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Private  - Between layers of midnight [Fall]

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Played by Offline Rae [PM] Posts: 33 — Threads: 4
Signos: 470
Day Court Merchant
Male [He/His] // 4 [Year 501 Spring] // 15 hh // Hth: 8 — Atk: 12 — Exp: 10 // Active Magic: Dream Walking // Bonded: N/A
#1

THEY DON'T MAKE TOMBSTONES FOR STRAY DOGS

The moonlight is different here.

No, that's not quite right. Everything is distinctly, definitively, different here. Yet strangely, after so much difference (and, let’s be honest, so much summer wine) it all begins to seem almost similar. So much so that as Dune looks at the field with its many-blooming lights, the novelty of it all fades to a dim sense of familiarity. Wonder withers to apathy.

It is an evening just like any other. This one in particular may have more brightness, but it’s all the same show. The sun will always rise and fall; the waking world would fall asleep, and then wake once more. In a few days he would be home again, and in Solterra, just as in Delumine, countless strangers would long to be relieved of the terrible burden of their money.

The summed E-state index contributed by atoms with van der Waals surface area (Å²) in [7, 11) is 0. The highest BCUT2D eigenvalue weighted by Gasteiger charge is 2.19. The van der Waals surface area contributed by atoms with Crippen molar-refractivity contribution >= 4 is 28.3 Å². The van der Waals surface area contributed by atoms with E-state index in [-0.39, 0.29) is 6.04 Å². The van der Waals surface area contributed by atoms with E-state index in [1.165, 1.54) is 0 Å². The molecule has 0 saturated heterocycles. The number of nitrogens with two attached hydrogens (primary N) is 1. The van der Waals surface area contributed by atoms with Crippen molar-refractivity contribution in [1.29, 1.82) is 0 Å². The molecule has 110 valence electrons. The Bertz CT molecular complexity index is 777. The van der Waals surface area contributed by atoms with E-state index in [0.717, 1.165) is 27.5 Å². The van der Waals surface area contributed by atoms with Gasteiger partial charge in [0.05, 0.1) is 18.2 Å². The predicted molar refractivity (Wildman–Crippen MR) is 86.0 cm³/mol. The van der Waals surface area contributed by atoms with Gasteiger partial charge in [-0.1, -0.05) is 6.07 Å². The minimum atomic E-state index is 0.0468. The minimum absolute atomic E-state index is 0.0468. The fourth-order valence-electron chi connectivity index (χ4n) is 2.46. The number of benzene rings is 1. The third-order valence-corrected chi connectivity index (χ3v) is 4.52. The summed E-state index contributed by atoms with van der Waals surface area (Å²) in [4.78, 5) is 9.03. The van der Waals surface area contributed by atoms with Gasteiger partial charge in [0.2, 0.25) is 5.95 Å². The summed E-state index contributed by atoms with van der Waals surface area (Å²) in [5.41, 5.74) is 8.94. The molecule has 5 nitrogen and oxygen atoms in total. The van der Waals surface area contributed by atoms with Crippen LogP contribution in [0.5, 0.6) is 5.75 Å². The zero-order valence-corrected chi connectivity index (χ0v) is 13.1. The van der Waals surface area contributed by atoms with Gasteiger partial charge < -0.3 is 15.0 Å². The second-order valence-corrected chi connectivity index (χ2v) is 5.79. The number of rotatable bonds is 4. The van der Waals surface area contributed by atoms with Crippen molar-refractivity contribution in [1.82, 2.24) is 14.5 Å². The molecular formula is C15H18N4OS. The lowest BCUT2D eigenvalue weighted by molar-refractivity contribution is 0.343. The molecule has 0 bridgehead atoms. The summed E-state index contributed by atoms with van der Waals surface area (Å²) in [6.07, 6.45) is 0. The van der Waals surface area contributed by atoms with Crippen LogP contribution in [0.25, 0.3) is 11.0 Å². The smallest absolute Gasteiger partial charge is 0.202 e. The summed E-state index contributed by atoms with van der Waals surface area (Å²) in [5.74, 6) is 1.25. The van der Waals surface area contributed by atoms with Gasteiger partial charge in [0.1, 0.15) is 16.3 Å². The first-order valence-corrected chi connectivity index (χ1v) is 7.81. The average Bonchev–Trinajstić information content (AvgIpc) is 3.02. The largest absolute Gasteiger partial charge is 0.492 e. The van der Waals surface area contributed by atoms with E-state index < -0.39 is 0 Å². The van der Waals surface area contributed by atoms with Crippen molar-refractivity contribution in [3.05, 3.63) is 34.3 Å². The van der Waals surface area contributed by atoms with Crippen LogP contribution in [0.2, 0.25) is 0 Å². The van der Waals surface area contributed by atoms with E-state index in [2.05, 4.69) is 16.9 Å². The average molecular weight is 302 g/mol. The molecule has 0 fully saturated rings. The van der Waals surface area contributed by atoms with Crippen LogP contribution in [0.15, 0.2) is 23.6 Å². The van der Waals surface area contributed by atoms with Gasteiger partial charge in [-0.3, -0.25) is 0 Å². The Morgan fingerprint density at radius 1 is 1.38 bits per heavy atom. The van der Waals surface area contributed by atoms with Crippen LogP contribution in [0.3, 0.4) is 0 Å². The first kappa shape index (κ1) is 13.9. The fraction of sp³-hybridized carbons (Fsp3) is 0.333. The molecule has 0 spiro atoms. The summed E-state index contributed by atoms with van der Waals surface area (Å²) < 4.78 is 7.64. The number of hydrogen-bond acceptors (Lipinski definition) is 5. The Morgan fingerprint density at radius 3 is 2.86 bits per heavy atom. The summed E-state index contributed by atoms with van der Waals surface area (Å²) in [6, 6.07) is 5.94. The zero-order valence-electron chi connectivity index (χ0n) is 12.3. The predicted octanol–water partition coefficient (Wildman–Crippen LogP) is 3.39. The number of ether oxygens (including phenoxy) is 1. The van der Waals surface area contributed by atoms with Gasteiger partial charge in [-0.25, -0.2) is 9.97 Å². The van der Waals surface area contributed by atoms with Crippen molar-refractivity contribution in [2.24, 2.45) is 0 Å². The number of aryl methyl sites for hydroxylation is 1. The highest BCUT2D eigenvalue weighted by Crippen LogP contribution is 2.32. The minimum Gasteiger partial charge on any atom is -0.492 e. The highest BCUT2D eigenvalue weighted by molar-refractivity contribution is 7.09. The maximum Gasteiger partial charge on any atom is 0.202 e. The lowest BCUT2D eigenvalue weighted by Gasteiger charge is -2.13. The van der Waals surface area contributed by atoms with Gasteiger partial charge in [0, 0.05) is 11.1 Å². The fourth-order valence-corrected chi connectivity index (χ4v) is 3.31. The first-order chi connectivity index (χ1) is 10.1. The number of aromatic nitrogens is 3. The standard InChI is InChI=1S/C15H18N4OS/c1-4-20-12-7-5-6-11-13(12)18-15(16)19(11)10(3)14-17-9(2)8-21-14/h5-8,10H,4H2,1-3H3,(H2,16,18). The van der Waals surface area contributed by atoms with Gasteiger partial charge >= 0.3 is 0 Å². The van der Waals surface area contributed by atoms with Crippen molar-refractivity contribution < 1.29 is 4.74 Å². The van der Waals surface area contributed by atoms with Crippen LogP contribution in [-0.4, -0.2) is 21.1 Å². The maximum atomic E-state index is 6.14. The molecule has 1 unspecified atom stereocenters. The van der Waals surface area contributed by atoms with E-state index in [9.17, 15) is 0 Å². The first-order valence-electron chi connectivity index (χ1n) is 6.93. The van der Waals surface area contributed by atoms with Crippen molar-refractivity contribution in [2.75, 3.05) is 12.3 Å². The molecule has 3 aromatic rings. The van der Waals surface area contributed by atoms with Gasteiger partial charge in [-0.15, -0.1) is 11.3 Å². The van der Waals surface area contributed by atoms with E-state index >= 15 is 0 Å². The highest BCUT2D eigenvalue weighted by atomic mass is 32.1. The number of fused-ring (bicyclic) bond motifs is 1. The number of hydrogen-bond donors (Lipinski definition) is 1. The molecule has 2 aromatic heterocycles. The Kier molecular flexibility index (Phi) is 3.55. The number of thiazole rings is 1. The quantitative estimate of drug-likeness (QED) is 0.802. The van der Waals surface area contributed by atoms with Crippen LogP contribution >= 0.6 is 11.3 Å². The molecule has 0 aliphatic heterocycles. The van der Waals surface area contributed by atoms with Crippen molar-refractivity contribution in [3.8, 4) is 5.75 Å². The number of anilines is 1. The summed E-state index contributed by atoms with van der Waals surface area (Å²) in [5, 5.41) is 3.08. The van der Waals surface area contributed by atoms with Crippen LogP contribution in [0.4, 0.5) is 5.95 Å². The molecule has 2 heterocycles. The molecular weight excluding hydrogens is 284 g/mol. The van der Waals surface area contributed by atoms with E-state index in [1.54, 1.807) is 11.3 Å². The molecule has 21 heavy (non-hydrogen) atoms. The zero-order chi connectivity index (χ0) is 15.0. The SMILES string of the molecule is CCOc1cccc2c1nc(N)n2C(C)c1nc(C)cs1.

Dune is their savior, or could be. He ambles among the festival goers, shaking his very small sack of coins to call attention to the wares in baskets slung over his back. Most of his goods tonight are for eating. Festival foods from Solterra: Sun cakes sweetened with sage honey sit nestled among candied cactus and agave-smoked sugar cubes. There are other items too, of Dune’s own making: little creatures, mostly dragonflies and butterflies, crafted from scrap metal from the forge. (he sometimes helped tend the fire and even, on very rare occasions, work the metal. The scraps were his payment for this hot, exhausting work-- the smith was not generous with the temporary help.) Deeper in the basket are other delights, recognizable only by a particular sort of client. To advertise these hidden wares, Dune wears a golden sun painted on his forehead, right between the eyes, to mark himself. He didn’t know how exactly these networks worked-- he was only the mule-- but those in the know would recognize the mark and know him as a dealer in black market goods.

Now, Dune doesn’t pay much attention to politics, but he knows a sovereign when he sees one. It helps that none of them were ever plain, like him. They caught the attention, held it. They warranted remembering. He certainly would not soon forget his encounters with Orestes and Ipomoea-- and it is precisely these memories which makes him wary when he casually meanders towards Antiope, jingling his coin and glancing at the sovereign sidelong, like a wounded dog. The act was a winning one-- he landed many a sale this way. It was hard to say no to someone so pitiful.

Dune had a very natural suspicion of those of higher class, yet he hoped, and indeed had reason to believe, that she was a generous queen.

D U N E


@Antiope





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